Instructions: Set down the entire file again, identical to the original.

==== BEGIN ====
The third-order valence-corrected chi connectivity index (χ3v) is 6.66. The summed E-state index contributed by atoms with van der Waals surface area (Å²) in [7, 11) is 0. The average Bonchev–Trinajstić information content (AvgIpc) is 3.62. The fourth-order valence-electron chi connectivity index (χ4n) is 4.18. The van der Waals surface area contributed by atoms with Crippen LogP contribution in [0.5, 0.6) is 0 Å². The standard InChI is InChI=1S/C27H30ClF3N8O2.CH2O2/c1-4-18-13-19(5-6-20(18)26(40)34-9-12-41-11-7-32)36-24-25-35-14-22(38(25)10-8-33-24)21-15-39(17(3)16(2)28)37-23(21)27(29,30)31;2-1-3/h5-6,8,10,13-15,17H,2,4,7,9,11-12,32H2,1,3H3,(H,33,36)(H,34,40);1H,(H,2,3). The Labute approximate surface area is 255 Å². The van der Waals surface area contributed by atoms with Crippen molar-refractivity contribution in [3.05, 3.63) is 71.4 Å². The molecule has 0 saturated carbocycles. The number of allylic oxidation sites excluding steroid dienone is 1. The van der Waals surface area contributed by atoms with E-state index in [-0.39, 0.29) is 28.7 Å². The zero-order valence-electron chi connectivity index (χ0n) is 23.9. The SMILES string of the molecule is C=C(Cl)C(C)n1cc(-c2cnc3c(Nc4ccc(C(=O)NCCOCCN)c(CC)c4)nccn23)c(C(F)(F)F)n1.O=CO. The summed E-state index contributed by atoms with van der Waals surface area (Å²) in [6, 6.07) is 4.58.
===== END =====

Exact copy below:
The third-order valence-corrected chi connectivity index (χ3v) is 6.66. The summed E-state index contributed by atoms with van der Waals surface area (Å²) in [7, 11) is 0. The average Bonchev–Trinajstić information content (AvgIpc) is 3.62. The fourth-order valence-electron chi connectivity index (χ4n) is 4.18. The van der Waals surface area contributed by atoms with Crippen LogP contribution in [0.5, 0.6) is 0 Å². The standard InChI is InChI=1S/C27H30ClF3N8O2.CH2O2/c1-4-18-13-19(5-6-20(18)26(40)34-9-12-41-11-7-32)36-24-25-35-14-22(38(25)10-8-33-24)21-15-39(17(3)16(2)28)37-23(21)27(29,30)31;2-1-3/h5-6,8,10,13-15,17H,2,4,7,9,11-12,32H2,1,3H3,(H,33,36)(H,34,40);1H,(H,2,3). The Labute approximate surface area is 255 Å². The van der Waals surface area contributed by atoms with Crippen molar-refractivity contribution in [3.05, 3.63) is 71.4 Å². The molecule has 0 saturated carbocycles. The number of allylic oxidation sites excluding steroid dienone is 1. The van der Waals surface area contributed by atoms with E-state index in [-0.39, 0.29) is 28.7 Å². The zero-order valence-electron chi connectivity index (χ0n) is 23.9. The SMILES string of the molecule is C=C(Cl)C(C)n1cc(-c2cnc3c(Nc4ccc(C(=O)NCCOCCN)c(CC)c4)nccn23)c(C(F)(F)F)n1.O=CO. The summed E-state index contributed by atoms with van der Waals surface area (Å²) in [6, 6.07) is 4.58.